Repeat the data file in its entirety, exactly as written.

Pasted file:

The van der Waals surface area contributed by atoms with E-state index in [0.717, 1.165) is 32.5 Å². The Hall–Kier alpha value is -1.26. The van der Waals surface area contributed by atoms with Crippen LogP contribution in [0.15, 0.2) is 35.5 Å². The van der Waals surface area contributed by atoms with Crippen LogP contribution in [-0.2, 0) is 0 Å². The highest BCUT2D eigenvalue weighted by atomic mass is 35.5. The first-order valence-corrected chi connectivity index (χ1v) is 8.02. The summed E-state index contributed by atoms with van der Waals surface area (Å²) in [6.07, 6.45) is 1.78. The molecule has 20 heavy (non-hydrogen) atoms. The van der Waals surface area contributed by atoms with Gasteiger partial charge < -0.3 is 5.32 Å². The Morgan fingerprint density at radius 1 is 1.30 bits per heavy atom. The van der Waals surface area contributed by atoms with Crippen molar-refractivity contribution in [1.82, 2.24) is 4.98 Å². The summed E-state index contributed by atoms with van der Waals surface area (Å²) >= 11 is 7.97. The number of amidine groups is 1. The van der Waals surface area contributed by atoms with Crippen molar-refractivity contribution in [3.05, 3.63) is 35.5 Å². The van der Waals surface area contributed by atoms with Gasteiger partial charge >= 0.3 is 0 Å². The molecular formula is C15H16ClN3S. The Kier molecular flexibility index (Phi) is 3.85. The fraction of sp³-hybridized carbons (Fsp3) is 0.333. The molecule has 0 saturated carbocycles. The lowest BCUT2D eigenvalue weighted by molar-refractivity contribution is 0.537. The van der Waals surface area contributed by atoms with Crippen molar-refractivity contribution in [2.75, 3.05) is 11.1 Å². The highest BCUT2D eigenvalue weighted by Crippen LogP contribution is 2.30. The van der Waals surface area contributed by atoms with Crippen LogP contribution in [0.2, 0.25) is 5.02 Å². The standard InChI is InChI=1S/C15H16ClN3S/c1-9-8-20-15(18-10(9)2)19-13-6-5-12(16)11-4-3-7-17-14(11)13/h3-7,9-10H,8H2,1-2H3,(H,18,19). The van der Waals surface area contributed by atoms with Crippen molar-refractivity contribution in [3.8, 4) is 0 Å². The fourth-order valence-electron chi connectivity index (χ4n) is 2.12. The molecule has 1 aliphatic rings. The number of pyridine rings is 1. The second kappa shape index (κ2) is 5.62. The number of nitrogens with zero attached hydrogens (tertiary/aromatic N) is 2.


The van der Waals surface area contributed by atoms with E-state index in [0.717, 1.165) is 32.5 Å². The Hall–Kier alpha value is -1.26. The van der Waals surface area contributed by atoms with Crippen LogP contribution in [0.15, 0.2) is 35.5 Å². The van der Waals surface area contributed by atoms with Crippen LogP contribution in [-0.2, 0) is 0 Å². The highest BCUT2D eigenvalue weighted by atomic mass is 35.5. The first-order valence-corrected chi connectivity index (χ1v) is 8.02. The summed E-state index contributed by atoms with van der Waals surface area (Å²) in [6.07, 6.45) is 1.78. The molecule has 20 heavy (non-hydrogen) atoms. The van der Waals surface area contributed by atoms with Gasteiger partial charge < -0.3 is 5.32 Å². The Morgan fingerprint density at radius 1 is 1.30 bits per heavy atom. The van der Waals surface area contributed by atoms with Crippen molar-refractivity contribution in [1.82, 2.24) is 4.98 Å². The summed E-state index contributed by atoms with van der Waals surface area (Å²) >= 11 is 7.97. The number of amidine groups is 1. The van der Waals surface area contributed by atoms with Crippen molar-refractivity contribution in [3.05, 3.63) is 35.5 Å². The van der Waals surface area contributed by atoms with Gasteiger partial charge >= 0.3 is 0 Å². The molecular formula is C15H16ClN3S. The Kier molecular flexibility index (Phi) is 3.85. The fraction of sp³-hybridized carbons (Fsp3) is 0.333. The molecule has 0 saturated carbocycles. The lowest BCUT2D eigenvalue weighted by molar-refractivity contribution is 0.537. The van der Waals surface area contributed by atoms with Crippen molar-refractivity contribution in [2.75, 3.05) is 11.1 Å². The highest BCUT2D eigenvalue weighted by Crippen LogP contribution is 2.30. The van der Waals surface area contributed by atoms with Crippen LogP contribution in [0.2, 0.25) is 5.02 Å². The standard InChI is InChI=1S/C15H16ClN3S/c1-9-8-20-15(18-10(9)2)19-13-6-5-12(16)11-4-3-7-17-14(11)13/h3-7,9-10H,8H2,1-2H3,(H,18,19). The van der Waals surface area contributed by atoms with Crippen molar-refractivity contribution in [3.8, 4) is 0 Å². The fourth-order valence-electron chi connectivity index (χ4n) is 2.12. The molecule has 1 aliphatic rings. The number of pyridine rings is 1. The second kappa shape index (κ2) is 5.62. The number of nitrogens with zero attached hydrogens (tertiary/aromatic N) is 2.